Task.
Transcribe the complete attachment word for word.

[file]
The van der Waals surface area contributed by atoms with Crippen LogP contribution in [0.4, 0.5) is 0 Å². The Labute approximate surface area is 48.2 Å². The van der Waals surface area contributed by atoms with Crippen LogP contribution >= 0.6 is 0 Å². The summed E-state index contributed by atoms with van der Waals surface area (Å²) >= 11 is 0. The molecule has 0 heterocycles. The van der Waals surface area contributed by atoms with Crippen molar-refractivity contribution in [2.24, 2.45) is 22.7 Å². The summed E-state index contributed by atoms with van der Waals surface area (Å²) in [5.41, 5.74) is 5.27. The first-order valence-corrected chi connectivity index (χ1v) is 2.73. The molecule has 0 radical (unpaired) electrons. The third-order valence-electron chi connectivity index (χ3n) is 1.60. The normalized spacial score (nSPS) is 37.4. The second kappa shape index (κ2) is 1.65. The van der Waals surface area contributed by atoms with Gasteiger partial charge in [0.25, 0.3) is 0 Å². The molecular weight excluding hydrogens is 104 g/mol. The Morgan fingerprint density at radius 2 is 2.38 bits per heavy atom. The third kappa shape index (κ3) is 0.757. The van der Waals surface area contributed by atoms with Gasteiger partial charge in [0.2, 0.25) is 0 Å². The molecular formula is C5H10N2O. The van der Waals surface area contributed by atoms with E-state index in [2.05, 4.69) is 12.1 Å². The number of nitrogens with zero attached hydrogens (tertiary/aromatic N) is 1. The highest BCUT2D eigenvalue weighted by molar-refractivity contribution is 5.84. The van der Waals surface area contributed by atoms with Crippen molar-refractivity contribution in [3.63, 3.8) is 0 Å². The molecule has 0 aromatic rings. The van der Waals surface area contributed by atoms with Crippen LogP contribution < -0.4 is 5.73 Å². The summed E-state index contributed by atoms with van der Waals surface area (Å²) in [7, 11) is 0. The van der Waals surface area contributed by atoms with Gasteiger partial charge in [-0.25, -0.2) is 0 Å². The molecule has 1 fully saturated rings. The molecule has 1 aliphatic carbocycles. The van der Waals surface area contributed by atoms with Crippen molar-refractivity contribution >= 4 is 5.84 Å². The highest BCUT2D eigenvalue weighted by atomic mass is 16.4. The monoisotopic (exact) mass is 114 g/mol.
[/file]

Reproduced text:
The van der Waals surface area contributed by atoms with Crippen LogP contribution in [0.4, 0.5) is 0 Å². The Labute approximate surface area is 48.2 Å². The van der Waals surface area contributed by atoms with Crippen LogP contribution >= 0.6 is 0 Å². The summed E-state index contributed by atoms with van der Waals surface area (Å²) >= 11 is 0. The molecule has 0 heterocycles. The van der Waals surface area contributed by atoms with Crippen molar-refractivity contribution in [2.24, 2.45) is 22.7 Å². The summed E-state index contributed by atoms with van der Waals surface area (Å²) in [5.41, 5.74) is 5.27. The first-order valence-corrected chi connectivity index (χ1v) is 2.73. The molecule has 0 radical (unpaired) electrons. The third-order valence-electron chi connectivity index (χ3n) is 1.60. The normalized spacial score (nSPS) is 37.4. The second kappa shape index (κ2) is 1.65. The van der Waals surface area contributed by atoms with Gasteiger partial charge in [0.25, 0.3) is 0 Å². The molecular weight excluding hydrogens is 104 g/mol. The Morgan fingerprint density at radius 2 is 2.38 bits per heavy atom. The third kappa shape index (κ3) is 0.757. The van der Waals surface area contributed by atoms with Gasteiger partial charge in [0.2, 0.25) is 0 Å². The molecular formula is C5H10N2O. The van der Waals surface area contributed by atoms with E-state index in [2.05, 4.69) is 12.1 Å². The number of nitrogens with zero attached hydrogens (tertiary/aromatic N) is 1. The highest BCUT2D eigenvalue weighted by molar-refractivity contribution is 5.84. The van der Waals surface area contributed by atoms with Crippen molar-refractivity contribution in [3.63, 3.8) is 0 Å². The molecule has 0 aromatic rings. The van der Waals surface area contributed by atoms with Crippen LogP contribution < -0.4 is 5.73 Å². The summed E-state index contributed by atoms with van der Waals surface area (Å²) in [7, 11) is 0. The van der Waals surface area contributed by atoms with Gasteiger partial charge in [-0.25, -0.2) is 0 Å². The molecule has 1 fully saturated rings. The molecule has 1 aliphatic carbocycles. The van der Waals surface area contributed by atoms with Crippen molar-refractivity contribution >= 4 is 5.84 Å². The highest BCUT2D eigenvalue weighted by atomic mass is 16.4. The monoisotopic (exact) mass is 114 g/mol.